It is this kind of consumer psychology that the animal-rights movement has yet to do battle with, though fur protests continue. Last month, members of the People for the Ethical Treatment of Animals demonstrated during a fashion show alongside Gisele Bundchen, who models for Blackgama furs. On Friday, the Fund for Animals, a Washington group, staged 22 silent demonstrations outside branches of Neiman Marcus nationwide. Michael Markarian, the fund's president, said that the group has been trying to get the retailer to stop selling fur.

    "The fur industry has mounted such a successful campaign to bring fur back," he said. "They try to mask it, and dye it orange or blue so that it doesn't look like a dead animal.

    But as James Twitchell, the author of "Living It Up: Our Love Affair With Luxury," pointed out, the forcefulness of the antifur movement in recent years has had the effect of emboldening some men and women to buy fur when perhaps they otherwise might not have. "Now buying fur is an act of self-affirmation," he said. "You're saying, `I'm not afraid of that.' "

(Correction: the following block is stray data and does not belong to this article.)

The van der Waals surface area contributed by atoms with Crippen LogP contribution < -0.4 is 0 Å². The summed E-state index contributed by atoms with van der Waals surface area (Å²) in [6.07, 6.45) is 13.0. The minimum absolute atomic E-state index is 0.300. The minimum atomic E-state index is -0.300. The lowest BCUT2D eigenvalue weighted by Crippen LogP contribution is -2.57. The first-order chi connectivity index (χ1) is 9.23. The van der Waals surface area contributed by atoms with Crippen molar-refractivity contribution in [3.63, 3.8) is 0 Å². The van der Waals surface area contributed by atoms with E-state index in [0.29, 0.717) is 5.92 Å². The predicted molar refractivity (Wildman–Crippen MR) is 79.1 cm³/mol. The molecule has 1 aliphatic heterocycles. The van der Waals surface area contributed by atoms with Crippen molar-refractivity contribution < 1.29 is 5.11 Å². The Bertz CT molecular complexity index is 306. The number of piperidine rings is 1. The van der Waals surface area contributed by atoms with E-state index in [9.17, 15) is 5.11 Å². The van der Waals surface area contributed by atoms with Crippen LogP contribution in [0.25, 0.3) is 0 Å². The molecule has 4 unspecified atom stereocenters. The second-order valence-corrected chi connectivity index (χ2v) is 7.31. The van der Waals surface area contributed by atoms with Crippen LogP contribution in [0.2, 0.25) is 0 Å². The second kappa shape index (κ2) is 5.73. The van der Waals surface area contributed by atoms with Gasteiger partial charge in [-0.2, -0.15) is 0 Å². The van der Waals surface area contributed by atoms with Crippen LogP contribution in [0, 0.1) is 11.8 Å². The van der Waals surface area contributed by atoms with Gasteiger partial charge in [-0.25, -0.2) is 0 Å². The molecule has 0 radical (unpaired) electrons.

And if you are among the very well-to-do, buying fur is an act of self-affirmation even broader and more powerful in scope. "There are lots of things people are doing in the very upper end of the luxury market to express their success," said Marshal Cohen, co-president of NPD Fashionworld in Port Washington, N.Y., which analyzes retail trends. "There's a small percentage of the luxury market that wants to show the world that the difficult times haven't affected them," he said. "With fur you're saying, `Everyone else is suffering but I'm not.' "